Some experts want Pennsylvania lawmakers to rethink temporary gas tax cuts
HARRISBURG, PA (WSKG) – A group of mostly Republican state senators are offering to drop Pennsylvania’s gas tax in an effort to ease the economic pain drivers have been feeling at the pump.
Gas prices for all fuel types are near record-highs. On Wednesday, travel membership club AAA pegged $4.31 as the average price for a gallon of regular gas in Pennsylvania, down slightly from a high of $4.43 earlier this month.
The bill on offer from the group of 16 lawmakers would drop the state’s gas tax of nearly 58 cents to 39 cents per gallon through the end of the year, a difference of 19 cents. A tax decrease usually results in governments getting less money, but the bill suggests replacing any lost gas taxes with $1.15 billion in federal pandemic relief funds and bonds that the state would have to pay back.
The group’s effort mirrors efforts to combat record-high gas prices in at least 16 other states.
“Taking this action now will not only provide much-needed economic relief for families for the upcoming months, but it will help us determine how we can best meet our long-term infrastructure needs without relying so heavily on the gas tax in the future,” Sen. Jake Corman, the bill’s main sponsor, wrote in a co-sponsorship memo.
There’s one clear downside with cutting gas taxes in particular and not replacing the money, even if it’s just for a little while: Pennsylvania ends up with less cash to use for road and bridge repairs, and even the state police.
PennDOT testified to state lawmakers earlier this year that it still needs to repair several thousand bridges across the state and can’t pay for all those repairs, even with the $1.6 billion it’s getting from the federal infrastructure deal.
Gene Barr, the President of the Pennsylvania Chamber of Business and Industry said his association sees the Republican-led gas tax cut idea as “thoughtful,” but adds lawmakers should be wary of any unintended consequences it could produce.
“The only way we fund our roads, bridges and highways is at the pump. When you pull in and fill it up, a portion of your purchase, and it’s sizeable…between the federal and state, goes into that,” Barr said.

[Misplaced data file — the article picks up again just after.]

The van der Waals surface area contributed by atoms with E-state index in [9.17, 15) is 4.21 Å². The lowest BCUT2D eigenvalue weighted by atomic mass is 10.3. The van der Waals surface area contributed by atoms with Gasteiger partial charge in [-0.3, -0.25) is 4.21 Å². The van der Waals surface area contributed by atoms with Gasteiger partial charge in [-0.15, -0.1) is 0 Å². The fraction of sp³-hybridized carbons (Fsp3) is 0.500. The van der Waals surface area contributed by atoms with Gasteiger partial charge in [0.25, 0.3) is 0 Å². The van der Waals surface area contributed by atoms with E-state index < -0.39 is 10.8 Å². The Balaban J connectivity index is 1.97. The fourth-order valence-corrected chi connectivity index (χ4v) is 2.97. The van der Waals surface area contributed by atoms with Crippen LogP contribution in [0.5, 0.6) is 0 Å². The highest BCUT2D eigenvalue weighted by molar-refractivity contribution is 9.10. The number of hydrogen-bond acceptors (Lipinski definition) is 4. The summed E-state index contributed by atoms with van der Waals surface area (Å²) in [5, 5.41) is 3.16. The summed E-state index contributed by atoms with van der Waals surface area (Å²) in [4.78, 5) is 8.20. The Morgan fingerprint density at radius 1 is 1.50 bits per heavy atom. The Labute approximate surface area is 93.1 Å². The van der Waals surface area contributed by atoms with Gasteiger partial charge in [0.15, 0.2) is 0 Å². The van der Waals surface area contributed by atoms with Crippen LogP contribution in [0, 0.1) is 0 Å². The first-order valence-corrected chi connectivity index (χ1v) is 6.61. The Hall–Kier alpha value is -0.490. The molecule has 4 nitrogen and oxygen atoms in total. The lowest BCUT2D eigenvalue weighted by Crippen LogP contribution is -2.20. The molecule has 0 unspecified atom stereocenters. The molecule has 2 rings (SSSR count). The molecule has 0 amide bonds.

Pennsylvania Highway Information Association Managing Director Jason Wagner said even if temporary cuts were enacted, they wouldn’t guarantee lower prices at the pump.
“Competition [and] the oil commodity market tends to drive the price more than the tax rate because the tax rate has been stable and has been fixed for many years at this point,” he said. “The price fluctuations you’re seeing on a day-to-day basis have nothing to do with the tax rate changing.”
Wagner cited research that suggests those factors could negate a tax cut. A report by the American Road and Transportation Builders Association shows two thirds of all per-gallon price changes between 2013 and 2018 canceled out gas tax decreases.
Wagner said putting the state’s sales or income tax on hold would be a better way to relieve home budgets, since that would reliably give people more money to spend.
“If you suspend or reduce to some degree, [that] would directly put income in people’s paychecks for a period of time. That would create a dollar-for-dollar consumer benefit.”
Gov. Tom Wolf said he’s asked the federal government to approve a temporary cut in its roughly $.18 per-cent gasoline tax while the price of oil remains high. His administration supports phasing out the gas tax entirely, having called it an “unreliable” revenue source for transportation and public safety.